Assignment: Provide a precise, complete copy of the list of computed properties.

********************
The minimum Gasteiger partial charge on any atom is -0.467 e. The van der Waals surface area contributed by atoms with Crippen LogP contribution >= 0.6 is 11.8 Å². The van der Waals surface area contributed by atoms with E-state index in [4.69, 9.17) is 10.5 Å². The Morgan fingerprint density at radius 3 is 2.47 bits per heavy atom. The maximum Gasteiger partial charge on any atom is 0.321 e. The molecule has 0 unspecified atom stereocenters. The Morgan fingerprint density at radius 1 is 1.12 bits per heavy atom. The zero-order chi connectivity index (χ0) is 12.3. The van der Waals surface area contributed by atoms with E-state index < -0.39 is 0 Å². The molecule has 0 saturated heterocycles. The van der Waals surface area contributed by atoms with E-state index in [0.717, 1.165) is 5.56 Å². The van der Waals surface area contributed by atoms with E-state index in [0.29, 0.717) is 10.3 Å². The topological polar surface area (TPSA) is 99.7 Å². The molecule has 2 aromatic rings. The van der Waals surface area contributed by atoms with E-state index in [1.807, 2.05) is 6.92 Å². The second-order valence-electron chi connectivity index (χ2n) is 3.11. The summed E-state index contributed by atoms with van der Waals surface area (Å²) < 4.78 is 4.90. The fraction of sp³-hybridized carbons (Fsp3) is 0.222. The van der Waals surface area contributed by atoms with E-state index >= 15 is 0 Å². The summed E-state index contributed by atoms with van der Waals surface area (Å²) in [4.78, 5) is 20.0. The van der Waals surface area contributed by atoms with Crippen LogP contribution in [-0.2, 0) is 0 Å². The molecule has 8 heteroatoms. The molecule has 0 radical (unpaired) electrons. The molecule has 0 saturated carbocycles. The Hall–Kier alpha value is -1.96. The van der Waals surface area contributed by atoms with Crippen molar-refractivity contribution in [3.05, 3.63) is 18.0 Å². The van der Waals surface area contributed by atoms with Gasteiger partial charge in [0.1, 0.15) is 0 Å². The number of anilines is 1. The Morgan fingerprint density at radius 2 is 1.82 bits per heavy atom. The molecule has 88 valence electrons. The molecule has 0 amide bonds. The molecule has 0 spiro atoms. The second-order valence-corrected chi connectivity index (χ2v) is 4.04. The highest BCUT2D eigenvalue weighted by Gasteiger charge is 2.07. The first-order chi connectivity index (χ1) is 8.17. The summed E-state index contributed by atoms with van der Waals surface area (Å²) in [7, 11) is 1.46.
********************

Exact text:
The minimum Gasteiger partial charge on any atom is -0.467 e. The van der Waals surface area contributed by atoms with Crippen LogP contribution >= 0.6 is 11.8 Å². The van der Waals surface area contributed by atoms with E-state index in [4.69, 9.17) is 10.5 Å². The Morgan fingerprint density at radius 3 is 2.47 bits per heavy atom. The maximum Gasteiger partial charge on any atom is 0.321 e. The molecule has 0 unspecified atom stereocenters. The Morgan fingerprint density at radius 1 is 1.12 bits per heavy atom. The zero-order chi connectivity index (χ0) is 12.3. The van der Waals surface area contributed by atoms with E-state index < -0.39 is 0 Å². The molecule has 0 saturated heterocycles. The van der Waals surface area contributed by atoms with E-state index in [0.717, 1.165) is 5.56 Å². The van der Waals surface area contributed by atoms with E-state index in [0.29, 0.717) is 10.3 Å². The topological polar surface area (TPSA) is 99.7 Å². The molecule has 2 aromatic rings. The van der Waals surface area contributed by atoms with E-state index in [1.807, 2.05) is 6.92 Å². The second-order valence-electron chi connectivity index (χ2n) is 3.11. The summed E-state index contributed by atoms with van der Waals surface area (Å²) < 4.78 is 4.90. The fraction of sp³-hybridized carbons (Fsp3) is 0.222. The van der Waals surface area contributed by atoms with E-state index >= 15 is 0 Å². The summed E-state index contributed by atoms with van der Waals surface area (Å²) in [4.78, 5) is 20.0. The van der Waals surface area contributed by atoms with Crippen LogP contribution in [-0.2, 0) is 0 Å². The molecule has 8 heteroatoms. The molecule has 0 radical (unpaired) electrons. The molecule has 0 saturated carbocycles. The Hall–Kier alpha value is -1.96. The van der Waals surface area contributed by atoms with Crippen molar-refractivity contribution in [3.05, 3.63) is 18.0 Å². The van der Waals surface area contributed by atoms with Gasteiger partial charge in [0.1, 0.15) is 0 Å². The number of anilines is 1. The Morgan fingerprint density at radius 2 is 1.82 bits per heavy atom. The molecule has 88 valence electrons. The molecule has 0 amide bonds. The molecule has 0 spiro atoms. The second-order valence-corrected chi connectivity index (χ2v) is 4.04. The highest BCUT2D eigenvalue weighted by Gasteiger charge is 2.07. The first-order chi connectivity index (χ1) is 8.17. The summed E-state index contributed by atoms with van der Waals surface area (Å²) in [7, 11) is 1.46.